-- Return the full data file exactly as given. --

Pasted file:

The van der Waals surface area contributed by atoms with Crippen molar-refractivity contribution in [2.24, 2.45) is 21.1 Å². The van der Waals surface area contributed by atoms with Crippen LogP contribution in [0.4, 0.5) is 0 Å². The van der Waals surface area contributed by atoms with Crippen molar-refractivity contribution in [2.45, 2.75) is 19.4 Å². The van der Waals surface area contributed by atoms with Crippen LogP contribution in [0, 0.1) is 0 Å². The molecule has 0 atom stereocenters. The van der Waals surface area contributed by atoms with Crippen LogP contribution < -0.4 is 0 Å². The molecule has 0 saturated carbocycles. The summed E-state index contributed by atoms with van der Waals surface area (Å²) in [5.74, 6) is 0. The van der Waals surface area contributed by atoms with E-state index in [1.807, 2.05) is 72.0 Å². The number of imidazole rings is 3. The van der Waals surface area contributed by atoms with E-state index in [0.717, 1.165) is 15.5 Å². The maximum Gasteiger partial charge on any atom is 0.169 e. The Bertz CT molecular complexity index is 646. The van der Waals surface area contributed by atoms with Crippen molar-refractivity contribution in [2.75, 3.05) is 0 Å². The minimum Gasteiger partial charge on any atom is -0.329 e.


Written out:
The van der Waals surface area contributed by atoms with Crippen molar-refractivity contribution in [2.24, 2.45) is 21.1 Å². The van der Waals surface area contributed by atoms with Crippen LogP contribution in [0.4, 0.5) is 0 Å². The van der Waals surface area contributed by atoms with Crippen molar-refractivity contribution in [2.45, 2.75) is 19.4 Å². The van der Waals surface area contributed by atoms with Crippen LogP contribution in [0, 0.1) is 0 Å². The molecule has 0 atom stereocenters. The van der Waals surface area contributed by atoms with Crippen LogP contribution < -0.4 is 0 Å². The molecule has 0 saturated carbocycles. The summed E-state index contributed by atoms with van der Waals surface area (Å²) in [5.74, 6) is 0. The van der Waals surface area contributed by atoms with E-state index in [1.807, 2.05) is 72.0 Å². The number of imidazole rings is 3. The van der Waals surface area contributed by atoms with E-state index in [0.717, 1.165) is 15.5 Å². The maximum Gasteiger partial charge on any atom is 0.169 e. The Bertz CT molecular complexity index is 646. The van der Waals surface area contributed by atoms with Crippen molar-refractivity contribution in [2.75, 3.05) is 0 Å². The minimum Gasteiger partial charge on any atom is -0.329 e.